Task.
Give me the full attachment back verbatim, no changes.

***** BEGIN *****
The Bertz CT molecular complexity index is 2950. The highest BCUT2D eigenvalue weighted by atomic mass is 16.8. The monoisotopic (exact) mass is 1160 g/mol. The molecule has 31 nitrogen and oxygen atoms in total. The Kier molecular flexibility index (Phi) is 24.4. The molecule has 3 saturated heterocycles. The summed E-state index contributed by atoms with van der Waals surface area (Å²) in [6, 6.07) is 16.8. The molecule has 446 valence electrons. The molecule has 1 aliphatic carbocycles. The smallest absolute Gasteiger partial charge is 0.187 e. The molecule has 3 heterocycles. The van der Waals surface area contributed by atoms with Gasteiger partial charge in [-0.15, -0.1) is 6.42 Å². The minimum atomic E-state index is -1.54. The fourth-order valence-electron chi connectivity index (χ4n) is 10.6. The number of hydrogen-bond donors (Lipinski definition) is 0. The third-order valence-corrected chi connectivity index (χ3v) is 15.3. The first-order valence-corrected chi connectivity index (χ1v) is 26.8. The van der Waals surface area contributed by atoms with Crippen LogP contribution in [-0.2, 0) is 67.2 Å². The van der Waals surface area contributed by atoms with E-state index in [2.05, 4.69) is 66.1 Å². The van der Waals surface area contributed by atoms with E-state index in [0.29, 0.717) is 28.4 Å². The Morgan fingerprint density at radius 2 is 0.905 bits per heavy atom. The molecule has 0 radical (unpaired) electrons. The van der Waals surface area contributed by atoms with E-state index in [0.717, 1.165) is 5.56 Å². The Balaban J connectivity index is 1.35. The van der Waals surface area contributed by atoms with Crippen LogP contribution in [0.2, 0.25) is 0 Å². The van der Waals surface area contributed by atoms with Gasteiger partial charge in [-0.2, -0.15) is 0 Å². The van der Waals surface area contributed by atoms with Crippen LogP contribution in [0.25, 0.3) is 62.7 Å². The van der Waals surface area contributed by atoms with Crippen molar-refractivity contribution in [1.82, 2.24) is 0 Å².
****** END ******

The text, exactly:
The Bertz CT molecular complexity index is 2950. The highest BCUT2D eigenvalue weighted by atomic mass is 16.8. The monoisotopic (exact) mass is 1160 g/mol. The molecule has 31 nitrogen and oxygen atoms in total. The Kier molecular flexibility index (Phi) is 24.4. The molecule has 3 saturated heterocycles. The summed E-state index contributed by atoms with van der Waals surface area (Å²) in [6, 6.07) is 16.8. The molecule has 446 valence electrons. The molecule has 1 aliphatic carbocycles. The smallest absolute Gasteiger partial charge is 0.187 e. The molecule has 3 heterocycles. The van der Waals surface area contributed by atoms with Gasteiger partial charge in [-0.15, -0.1) is 6.42 Å². The minimum atomic E-state index is -1.54. The fourth-order valence-electron chi connectivity index (χ4n) is 10.6. The number of hydrogen-bond donors (Lipinski definition) is 0. The third-order valence-corrected chi connectivity index (χ3v) is 15.3. The first-order valence-corrected chi connectivity index (χ1v) is 26.8. The van der Waals surface area contributed by atoms with Crippen LogP contribution in [-0.2, 0) is 67.2 Å². The van der Waals surface area contributed by atoms with E-state index in [2.05, 4.69) is 66.1 Å². The van der Waals surface area contributed by atoms with E-state index in [0.29, 0.717) is 28.4 Å². The Morgan fingerprint density at radius 2 is 0.905 bits per heavy atom. The molecule has 0 radical (unpaired) electrons. The van der Waals surface area contributed by atoms with E-state index in [0.717, 1.165) is 5.56 Å². The Balaban J connectivity index is 1.35. The van der Waals surface area contributed by atoms with Crippen LogP contribution in [0.2, 0.25) is 0 Å². The van der Waals surface area contributed by atoms with Gasteiger partial charge in [-0.2, -0.15) is 0 Å². The van der Waals surface area contributed by atoms with Crippen LogP contribution in [0.25, 0.3) is 62.7 Å². The van der Waals surface area contributed by atoms with Crippen molar-refractivity contribution in [1.82, 2.24) is 0 Å².